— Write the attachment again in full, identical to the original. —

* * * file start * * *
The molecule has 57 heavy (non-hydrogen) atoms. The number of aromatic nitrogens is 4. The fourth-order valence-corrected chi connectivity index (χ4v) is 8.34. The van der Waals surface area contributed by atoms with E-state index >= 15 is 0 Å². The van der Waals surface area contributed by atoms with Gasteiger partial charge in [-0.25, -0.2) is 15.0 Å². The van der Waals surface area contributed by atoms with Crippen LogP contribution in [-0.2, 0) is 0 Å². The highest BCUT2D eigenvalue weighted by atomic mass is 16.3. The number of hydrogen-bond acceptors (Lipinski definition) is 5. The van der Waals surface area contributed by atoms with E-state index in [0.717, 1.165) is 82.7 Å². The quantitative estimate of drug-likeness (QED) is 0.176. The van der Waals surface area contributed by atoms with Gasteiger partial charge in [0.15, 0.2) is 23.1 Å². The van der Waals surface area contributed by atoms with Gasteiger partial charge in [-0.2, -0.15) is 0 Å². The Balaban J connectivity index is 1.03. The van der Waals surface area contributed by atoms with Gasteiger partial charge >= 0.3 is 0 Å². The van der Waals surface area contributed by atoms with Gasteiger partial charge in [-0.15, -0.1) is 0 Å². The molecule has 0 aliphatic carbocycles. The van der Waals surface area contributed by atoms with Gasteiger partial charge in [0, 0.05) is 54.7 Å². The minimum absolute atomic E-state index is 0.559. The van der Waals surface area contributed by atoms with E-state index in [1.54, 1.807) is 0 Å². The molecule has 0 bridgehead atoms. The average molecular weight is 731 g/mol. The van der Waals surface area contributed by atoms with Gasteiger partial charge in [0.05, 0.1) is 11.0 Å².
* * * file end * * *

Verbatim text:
The molecule has 57 heavy (non-hydrogen) atoms. The number of aromatic nitrogens is 4. The fourth-order valence-corrected chi connectivity index (χ4v) is 8.34. The van der Waals surface area contributed by atoms with E-state index >= 15 is 0 Å². The van der Waals surface area contributed by atoms with Gasteiger partial charge in [-0.25, -0.2) is 15.0 Å². The van der Waals surface area contributed by atoms with Crippen LogP contribution in [-0.2, 0) is 0 Å². The highest BCUT2D eigenvalue weighted by atomic mass is 16.3. The number of hydrogen-bond acceptors (Lipinski definition) is 5. The van der Waals surface area contributed by atoms with E-state index in [0.717, 1.165) is 82.7 Å². The quantitative estimate of drug-likeness (QED) is 0.176. The van der Waals surface area contributed by atoms with Gasteiger partial charge in [0.15, 0.2) is 23.1 Å². The van der Waals surface area contributed by atoms with Gasteiger partial charge in [-0.2, -0.15) is 0 Å². The Balaban J connectivity index is 1.03. The van der Waals surface area contributed by atoms with Gasteiger partial charge >= 0.3 is 0 Å². The van der Waals surface area contributed by atoms with Gasteiger partial charge in [-0.15, -0.1) is 0 Å². The molecule has 0 aliphatic carbocycles. The van der Waals surface area contributed by atoms with Gasteiger partial charge in [0, 0.05) is 54.7 Å². The minimum absolute atomic E-state index is 0.559. The van der Waals surface area contributed by atoms with E-state index in [1.54, 1.807) is 0 Å². The molecule has 0 bridgehead atoms. The average molecular weight is 731 g/mol. The van der Waals surface area contributed by atoms with Gasteiger partial charge in [0.05, 0.1) is 11.0 Å².